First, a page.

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A Detailed Look at Bill C-32 – Canada’s Copyright Reform Bill (Part 1)

A Detailed Look at Bill C-32 – Canada’s Copyright Reform Bill (Part 1)

We’ve been hearing lots about Canada’s new copyright reform bill (Bill C-32) and it’s already caused quite a stir. Since it is so new, very few people have had a chance outside of government to read through the new legislation. So, we here at ZeroPaid hope to help fill that gap by giving the bill a thorough going over (as is the tradition it seems) and picking out things that are of interest.

Introduction

One of the arguments government parliamentarians was that people should wait for the legislation to be tabled before criticizing it. The problem was that the last time the same government said that before tabling copyright legislation, there were huge problems with the legislation – at the time, Bill C-61. So, one could hardly blame people for remembering what happened last time, seeing the exact same kind of thing this time and ignoring the politicians argument given that there was a push for speedy passage with Bill C-61 after it was introduced.

This time around, the government seemed to finally allowed for consultation. That was one of the major criticisms of the government because the last copyright consultation was held almost a decade ago. In short, a lot has changed between the last consultation and the more recent consultation.

During the consultation, a vast majority of people said that they don’t want another Bill C-61 and that copyright laws shouldn’t be anywhere near as strict as what foreign corporate entities want it to be. It was almost like a slam dunk for consumers, Canadian businesses and creators who seem to have very similar concerns and interests for the next copyright reform legislation and a complete nightmare for foreign interests who could only argue afterward that the consultation was somehow not legitimate – not that very many believed them on that argument.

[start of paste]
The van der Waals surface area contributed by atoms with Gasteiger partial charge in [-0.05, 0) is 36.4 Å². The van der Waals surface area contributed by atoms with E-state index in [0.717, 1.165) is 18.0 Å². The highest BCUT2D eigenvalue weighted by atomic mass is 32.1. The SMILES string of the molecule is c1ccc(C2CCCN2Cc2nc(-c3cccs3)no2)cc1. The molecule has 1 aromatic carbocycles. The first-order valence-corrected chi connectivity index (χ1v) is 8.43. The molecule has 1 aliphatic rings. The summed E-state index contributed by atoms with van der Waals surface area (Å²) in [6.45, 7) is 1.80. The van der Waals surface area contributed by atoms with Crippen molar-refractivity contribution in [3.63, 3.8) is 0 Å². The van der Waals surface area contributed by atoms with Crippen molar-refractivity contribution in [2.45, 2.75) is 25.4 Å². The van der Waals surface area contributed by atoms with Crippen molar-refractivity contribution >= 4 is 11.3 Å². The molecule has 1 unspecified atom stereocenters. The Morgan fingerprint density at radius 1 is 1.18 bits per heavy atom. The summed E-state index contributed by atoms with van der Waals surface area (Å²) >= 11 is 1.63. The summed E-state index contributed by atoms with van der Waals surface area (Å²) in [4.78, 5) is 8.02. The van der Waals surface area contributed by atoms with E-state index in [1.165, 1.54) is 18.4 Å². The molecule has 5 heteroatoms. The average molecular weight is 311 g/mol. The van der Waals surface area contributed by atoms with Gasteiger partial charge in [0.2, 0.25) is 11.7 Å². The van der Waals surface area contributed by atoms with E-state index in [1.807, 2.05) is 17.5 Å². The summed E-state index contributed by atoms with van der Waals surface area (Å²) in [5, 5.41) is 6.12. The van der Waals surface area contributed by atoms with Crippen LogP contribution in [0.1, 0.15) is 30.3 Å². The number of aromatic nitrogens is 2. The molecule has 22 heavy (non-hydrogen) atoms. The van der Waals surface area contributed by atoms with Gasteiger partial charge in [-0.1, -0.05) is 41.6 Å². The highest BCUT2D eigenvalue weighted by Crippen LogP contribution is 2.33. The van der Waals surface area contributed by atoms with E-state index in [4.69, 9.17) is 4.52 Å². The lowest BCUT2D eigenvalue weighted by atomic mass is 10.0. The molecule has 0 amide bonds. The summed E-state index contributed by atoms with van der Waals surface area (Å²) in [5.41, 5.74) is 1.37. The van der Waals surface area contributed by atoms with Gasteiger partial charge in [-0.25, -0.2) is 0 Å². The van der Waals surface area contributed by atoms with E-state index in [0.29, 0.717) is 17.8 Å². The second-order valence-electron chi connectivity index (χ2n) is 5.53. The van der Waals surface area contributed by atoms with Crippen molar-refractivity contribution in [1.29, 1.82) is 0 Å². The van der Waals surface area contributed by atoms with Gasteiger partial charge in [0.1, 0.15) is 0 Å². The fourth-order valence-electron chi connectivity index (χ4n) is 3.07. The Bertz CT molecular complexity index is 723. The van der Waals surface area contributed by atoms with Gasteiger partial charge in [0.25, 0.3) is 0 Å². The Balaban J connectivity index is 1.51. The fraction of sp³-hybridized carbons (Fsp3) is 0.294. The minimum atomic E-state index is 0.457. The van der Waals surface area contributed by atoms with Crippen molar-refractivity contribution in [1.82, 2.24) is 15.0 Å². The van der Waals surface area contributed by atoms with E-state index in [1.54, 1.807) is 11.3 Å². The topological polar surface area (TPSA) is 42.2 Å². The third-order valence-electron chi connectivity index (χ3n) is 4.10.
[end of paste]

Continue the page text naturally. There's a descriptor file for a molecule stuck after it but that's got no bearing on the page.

So, fast forward to today. Canadians now have a copyright reform bill. It’s so new that very few people have had the chance to go over the legislation thoroughly. Now that we do have the chance, we are more than happy to take it. Unfortunately, the legislation is very lengthy as well, so for space sake, we are dividing this article in to several parts to deal with the massive amounts of text.

We also put strict emphasis on the fact that we are not a lawyer or a legal institute. We are not trained as a lawyer and these articles should, in no way, shape or form, be considered legal advice. I am merely acting as an average Canadian citizen reading through this legislation and giving my personal opinion on it.

The Bill

Section 11 – Sole Right for Redistribution

11. (1) Section 18 of the Act is amended by adding the following after subsection (1):

(1.1) Subject to subsections (2.1) and (2.2), a sound recording maker’s copyright in the sound recording also includes the sole right to do the following acts in relation to the sound recording or any substantial part of it and to authorize any of those acts:

(a) to make it available to the public by telecommunication in a way that allows a member of the public to have access to it from a place and at a time individually chosen by that member of the public and to communicate it to the public by telecommunication in that way; and

(b) if it is in the form of a tangible object, to sell or otherwise transfer ownership of the tangible object, as long as that ownership has never previously been transferred in or outside Canada with the authorization of the owner of the copyright in the sound recording.